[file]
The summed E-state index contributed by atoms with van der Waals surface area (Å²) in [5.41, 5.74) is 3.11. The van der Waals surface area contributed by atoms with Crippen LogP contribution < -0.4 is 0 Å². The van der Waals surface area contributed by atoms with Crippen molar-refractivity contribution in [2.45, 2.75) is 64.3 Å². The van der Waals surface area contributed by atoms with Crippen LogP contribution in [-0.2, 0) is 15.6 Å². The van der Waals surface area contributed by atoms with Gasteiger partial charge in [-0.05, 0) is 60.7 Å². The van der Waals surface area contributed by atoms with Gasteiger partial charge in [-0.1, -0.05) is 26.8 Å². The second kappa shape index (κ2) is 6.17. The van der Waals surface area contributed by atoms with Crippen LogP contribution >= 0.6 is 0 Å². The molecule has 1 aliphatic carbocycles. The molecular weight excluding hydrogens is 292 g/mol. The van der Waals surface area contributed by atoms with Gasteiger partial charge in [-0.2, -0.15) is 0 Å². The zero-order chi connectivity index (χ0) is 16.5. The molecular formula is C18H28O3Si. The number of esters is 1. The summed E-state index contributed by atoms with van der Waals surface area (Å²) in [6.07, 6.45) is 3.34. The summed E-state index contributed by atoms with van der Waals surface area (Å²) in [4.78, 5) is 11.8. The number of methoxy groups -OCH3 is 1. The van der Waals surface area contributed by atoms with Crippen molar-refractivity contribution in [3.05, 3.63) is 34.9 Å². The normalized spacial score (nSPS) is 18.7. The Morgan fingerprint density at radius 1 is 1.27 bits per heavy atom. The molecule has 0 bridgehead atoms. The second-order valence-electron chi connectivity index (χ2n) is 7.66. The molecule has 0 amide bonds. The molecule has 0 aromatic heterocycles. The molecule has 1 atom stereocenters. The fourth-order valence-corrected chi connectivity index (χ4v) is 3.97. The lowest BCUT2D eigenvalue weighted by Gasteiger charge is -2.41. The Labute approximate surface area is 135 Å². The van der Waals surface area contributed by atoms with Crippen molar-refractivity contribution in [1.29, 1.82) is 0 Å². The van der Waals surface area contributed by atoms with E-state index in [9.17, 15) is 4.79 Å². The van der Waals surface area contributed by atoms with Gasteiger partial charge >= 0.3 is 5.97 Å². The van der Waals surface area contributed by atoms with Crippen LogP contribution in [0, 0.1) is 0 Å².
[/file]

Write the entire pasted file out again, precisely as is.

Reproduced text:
The summed E-state index contributed by atoms with van der Waals surface area (Å²) in [5.41, 5.74) is 3.11. The van der Waals surface area contributed by atoms with Crippen LogP contribution < -0.4 is 0 Å². The van der Waals surface area contributed by atoms with Crippen molar-refractivity contribution in [2.45, 2.75) is 64.3 Å². The van der Waals surface area contributed by atoms with Crippen LogP contribution in [-0.2, 0) is 15.6 Å². The van der Waals surface area contributed by atoms with Gasteiger partial charge in [-0.05, 0) is 60.7 Å². The van der Waals surface area contributed by atoms with Gasteiger partial charge in [-0.1, -0.05) is 26.8 Å². The second kappa shape index (κ2) is 6.17. The van der Waals surface area contributed by atoms with Crippen LogP contribution >= 0.6 is 0 Å². The molecule has 1 aliphatic carbocycles. The molecular weight excluding hydrogens is 292 g/mol. The van der Waals surface area contributed by atoms with Gasteiger partial charge in [-0.2, -0.15) is 0 Å². The zero-order chi connectivity index (χ0) is 16.5. The molecular formula is C18H28O3Si. The number of esters is 1. The summed E-state index contributed by atoms with van der Waals surface area (Å²) in [6.07, 6.45) is 3.34. The summed E-state index contributed by atoms with van der Waals surface area (Å²) in [4.78, 5) is 11.8. The number of methoxy groups -OCH3 is 1. The van der Waals surface area contributed by atoms with Crippen molar-refractivity contribution in [3.05, 3.63) is 34.9 Å². The normalized spacial score (nSPS) is 18.7. The Morgan fingerprint density at radius 1 is 1.27 bits per heavy atom. The molecule has 0 bridgehead atoms. The second-order valence-electron chi connectivity index (χ2n) is 7.66. The molecule has 0 amide bonds. The molecule has 0 aromatic heterocycles. The molecule has 1 atom stereocenters. The fourth-order valence-corrected chi connectivity index (χ4v) is 3.97. The lowest BCUT2D eigenvalue weighted by Gasteiger charge is -2.41. The Labute approximate surface area is 135 Å². The van der Waals surface area contributed by atoms with Crippen molar-refractivity contribution in [1.29, 1.82) is 0 Å². The van der Waals surface area contributed by atoms with E-state index in [9.17, 15) is 4.79 Å². The van der Waals surface area contributed by atoms with Gasteiger partial charge >= 0.3 is 5.97 Å². The van der Waals surface area contributed by atoms with Crippen LogP contribution in [0, 0.1) is 0 Å².